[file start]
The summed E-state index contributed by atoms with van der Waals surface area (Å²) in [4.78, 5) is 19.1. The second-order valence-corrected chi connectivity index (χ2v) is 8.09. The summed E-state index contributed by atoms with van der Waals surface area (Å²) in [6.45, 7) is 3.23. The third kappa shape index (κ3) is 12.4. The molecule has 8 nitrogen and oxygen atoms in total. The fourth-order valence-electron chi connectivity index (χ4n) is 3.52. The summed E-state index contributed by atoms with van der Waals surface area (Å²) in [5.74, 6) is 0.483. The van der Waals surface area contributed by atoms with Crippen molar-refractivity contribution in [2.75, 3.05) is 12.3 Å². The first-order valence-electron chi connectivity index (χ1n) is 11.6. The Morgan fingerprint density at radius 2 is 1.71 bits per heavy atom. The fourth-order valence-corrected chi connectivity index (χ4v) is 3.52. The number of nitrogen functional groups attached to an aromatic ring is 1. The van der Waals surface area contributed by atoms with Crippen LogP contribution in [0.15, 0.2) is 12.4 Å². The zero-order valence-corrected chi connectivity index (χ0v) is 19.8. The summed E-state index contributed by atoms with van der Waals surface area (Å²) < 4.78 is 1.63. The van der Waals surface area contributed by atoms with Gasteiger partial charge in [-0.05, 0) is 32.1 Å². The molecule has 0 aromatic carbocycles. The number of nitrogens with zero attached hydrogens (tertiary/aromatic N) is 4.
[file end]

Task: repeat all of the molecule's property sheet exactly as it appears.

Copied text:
The summed E-state index contributed by atoms with van der Waals surface area (Å²) in [4.78, 5) is 19.1. The second-order valence-corrected chi connectivity index (χ2v) is 8.09. The summed E-state index contributed by atoms with van der Waals surface area (Å²) in [6.45, 7) is 3.23. The third kappa shape index (κ3) is 12.4. The molecule has 8 nitrogen and oxygen atoms in total. The fourth-order valence-electron chi connectivity index (χ4n) is 3.52. The summed E-state index contributed by atoms with van der Waals surface area (Å²) in [5.74, 6) is 0.483. The van der Waals surface area contributed by atoms with Crippen molar-refractivity contribution in [2.75, 3.05) is 12.3 Å². The first-order valence-electron chi connectivity index (χ1n) is 11.6. The Morgan fingerprint density at radius 2 is 1.71 bits per heavy atom. The fourth-order valence-corrected chi connectivity index (χ4v) is 3.52. The number of nitrogen functional groups attached to an aromatic ring is 1. The van der Waals surface area contributed by atoms with Crippen LogP contribution in [0.15, 0.2) is 12.4 Å². The zero-order valence-corrected chi connectivity index (χ0v) is 19.8. The summed E-state index contributed by atoms with van der Waals surface area (Å²) < 4.78 is 1.63. The van der Waals surface area contributed by atoms with Gasteiger partial charge in [-0.05, 0) is 32.1 Å². The molecule has 0 aromatic carbocycles. The number of nitrogens with zero attached hydrogens (tertiary/aromatic N) is 4.